Islamophobic hate crime attacks, discussed later in this report, can be disproportionately targeted at women. This appears to relate to more visible and identifiable forms of cultural dress, such as wearing a hijab, veil, niqab or burkha [Dame Louise Casey]

In fact, stats show 20% of Muslim women feel unsafe in Britain. Lizzie may want to factor that into why some Muslim folks are living more insular lives.

Perhaps Lizzie would like to reflect on all this and the role of her colleagues in making Muslim women and old men feel unsafe in their own country – yep Britain is theirs too.

On top of this physical threat, if the person doesn’t have the language ability and comes from a poor rural area in Asia/Africa in which they have had little or no schooling it may be a bit presumptuous of us to ask them to go out and mingle!

5. But what about the Jews, Lizzie? Are they “integrated”? Why so silent?

Why is Lizzie not writing articles about how British Orthodox Jews need to drop Judaism and adopt Trinitarianism because they aren’t “integrating” into British society?

I wonder what Lizzie has to say about this:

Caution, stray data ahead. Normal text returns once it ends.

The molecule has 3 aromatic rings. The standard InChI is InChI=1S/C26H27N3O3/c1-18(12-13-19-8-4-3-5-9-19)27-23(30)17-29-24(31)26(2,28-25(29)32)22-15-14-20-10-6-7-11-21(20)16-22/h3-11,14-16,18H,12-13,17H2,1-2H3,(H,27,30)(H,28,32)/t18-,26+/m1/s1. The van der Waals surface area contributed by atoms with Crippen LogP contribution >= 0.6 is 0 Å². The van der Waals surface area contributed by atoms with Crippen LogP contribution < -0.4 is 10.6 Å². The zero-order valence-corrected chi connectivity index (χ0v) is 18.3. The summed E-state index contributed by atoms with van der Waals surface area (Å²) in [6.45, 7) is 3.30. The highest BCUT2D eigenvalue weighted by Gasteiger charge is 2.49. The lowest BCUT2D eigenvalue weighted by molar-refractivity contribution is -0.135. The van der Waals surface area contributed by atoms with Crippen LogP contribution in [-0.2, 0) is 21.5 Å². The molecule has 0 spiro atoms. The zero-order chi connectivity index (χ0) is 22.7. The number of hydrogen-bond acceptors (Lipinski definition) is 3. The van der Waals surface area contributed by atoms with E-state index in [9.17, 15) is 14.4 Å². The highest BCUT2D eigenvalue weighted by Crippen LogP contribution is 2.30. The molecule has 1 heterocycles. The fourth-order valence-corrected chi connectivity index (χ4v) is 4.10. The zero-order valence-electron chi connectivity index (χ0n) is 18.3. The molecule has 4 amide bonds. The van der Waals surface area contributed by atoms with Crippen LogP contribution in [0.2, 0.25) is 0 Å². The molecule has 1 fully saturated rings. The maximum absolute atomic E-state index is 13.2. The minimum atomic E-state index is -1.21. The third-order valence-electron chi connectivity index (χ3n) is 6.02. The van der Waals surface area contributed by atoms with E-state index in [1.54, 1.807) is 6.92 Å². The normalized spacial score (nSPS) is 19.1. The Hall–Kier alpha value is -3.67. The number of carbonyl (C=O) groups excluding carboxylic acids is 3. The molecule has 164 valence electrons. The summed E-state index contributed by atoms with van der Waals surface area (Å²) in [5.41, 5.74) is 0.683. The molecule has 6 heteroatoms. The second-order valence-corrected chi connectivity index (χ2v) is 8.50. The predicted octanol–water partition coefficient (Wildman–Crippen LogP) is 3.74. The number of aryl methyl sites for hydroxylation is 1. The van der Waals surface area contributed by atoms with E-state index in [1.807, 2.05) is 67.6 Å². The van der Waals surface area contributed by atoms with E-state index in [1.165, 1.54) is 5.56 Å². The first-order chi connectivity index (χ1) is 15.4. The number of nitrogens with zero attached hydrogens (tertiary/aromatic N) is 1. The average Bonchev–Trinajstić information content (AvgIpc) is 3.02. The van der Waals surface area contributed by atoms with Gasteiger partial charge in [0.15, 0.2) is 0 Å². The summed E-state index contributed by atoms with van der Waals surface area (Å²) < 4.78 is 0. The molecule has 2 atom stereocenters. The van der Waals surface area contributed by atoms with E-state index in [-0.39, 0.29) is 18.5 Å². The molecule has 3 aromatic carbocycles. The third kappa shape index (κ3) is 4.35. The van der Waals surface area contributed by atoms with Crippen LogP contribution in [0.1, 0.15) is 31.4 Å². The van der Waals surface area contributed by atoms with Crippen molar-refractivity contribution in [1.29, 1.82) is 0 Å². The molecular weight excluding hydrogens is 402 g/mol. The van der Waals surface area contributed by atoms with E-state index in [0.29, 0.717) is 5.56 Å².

Walking around Stamford Hill, it is the geometry of family relationships that you notice. There are groups of mothers uniformly dressed in the mandatory dark coats and long skirts, and wearing the wigs that are an obligation for married women, pushing prams, a handful of children in tow. There are groups of men, but seldom men and women together.

Modesty is paramount to the Haredi, and the mingling of the sexes is strictly regulated. Unmarried boys and girls will have little contact with the opposite sex outside their families. At concerts and wedding parties men and women will always be separated. A Haredi man will avoid making eye-contact with any woman other than his wife, and would never shake hands.